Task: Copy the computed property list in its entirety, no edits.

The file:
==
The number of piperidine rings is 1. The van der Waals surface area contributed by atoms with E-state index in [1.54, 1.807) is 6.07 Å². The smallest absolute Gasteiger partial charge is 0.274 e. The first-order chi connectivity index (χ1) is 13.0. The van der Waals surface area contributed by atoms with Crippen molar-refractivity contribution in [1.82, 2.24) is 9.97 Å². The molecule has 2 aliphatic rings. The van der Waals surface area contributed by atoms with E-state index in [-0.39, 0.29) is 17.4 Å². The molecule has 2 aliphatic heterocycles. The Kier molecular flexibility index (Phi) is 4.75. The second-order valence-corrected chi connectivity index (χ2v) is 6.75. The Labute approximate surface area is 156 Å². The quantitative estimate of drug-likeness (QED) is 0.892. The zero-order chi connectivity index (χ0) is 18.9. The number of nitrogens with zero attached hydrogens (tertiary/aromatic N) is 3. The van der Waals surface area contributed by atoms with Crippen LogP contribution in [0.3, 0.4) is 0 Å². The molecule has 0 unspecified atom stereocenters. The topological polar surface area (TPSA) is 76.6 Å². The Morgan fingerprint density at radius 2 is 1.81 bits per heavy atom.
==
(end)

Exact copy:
The number of piperidine rings is 1. The van der Waals surface area contributed by atoms with E-state index in [1.54, 1.807) is 6.07 Å². The smallest absolute Gasteiger partial charge is 0.274 e. The first-order chi connectivity index (χ1) is 13.0. The van der Waals surface area contributed by atoms with Crippen molar-refractivity contribution in [1.82, 2.24) is 9.97 Å². The molecule has 2 aliphatic rings. The van der Waals surface area contributed by atoms with E-state index in [-0.39, 0.29) is 17.4 Å². The molecule has 2 aliphatic heterocycles. The Kier molecular flexibility index (Phi) is 4.75. The second-order valence-corrected chi connectivity index (χ2v) is 6.75. The Labute approximate surface area is 156 Å². The quantitative estimate of drug-likeness (QED) is 0.892. The zero-order chi connectivity index (χ0) is 18.9. The number of nitrogens with zero attached hydrogens (tertiary/aromatic N) is 3. The van der Waals surface area contributed by atoms with Crippen LogP contribution in [0.3, 0.4) is 0 Å². The molecule has 0 unspecified atom stereocenters. The topological polar surface area (TPSA) is 76.6 Å². The Morgan fingerprint density at radius 2 is 1.81 bits per heavy atom.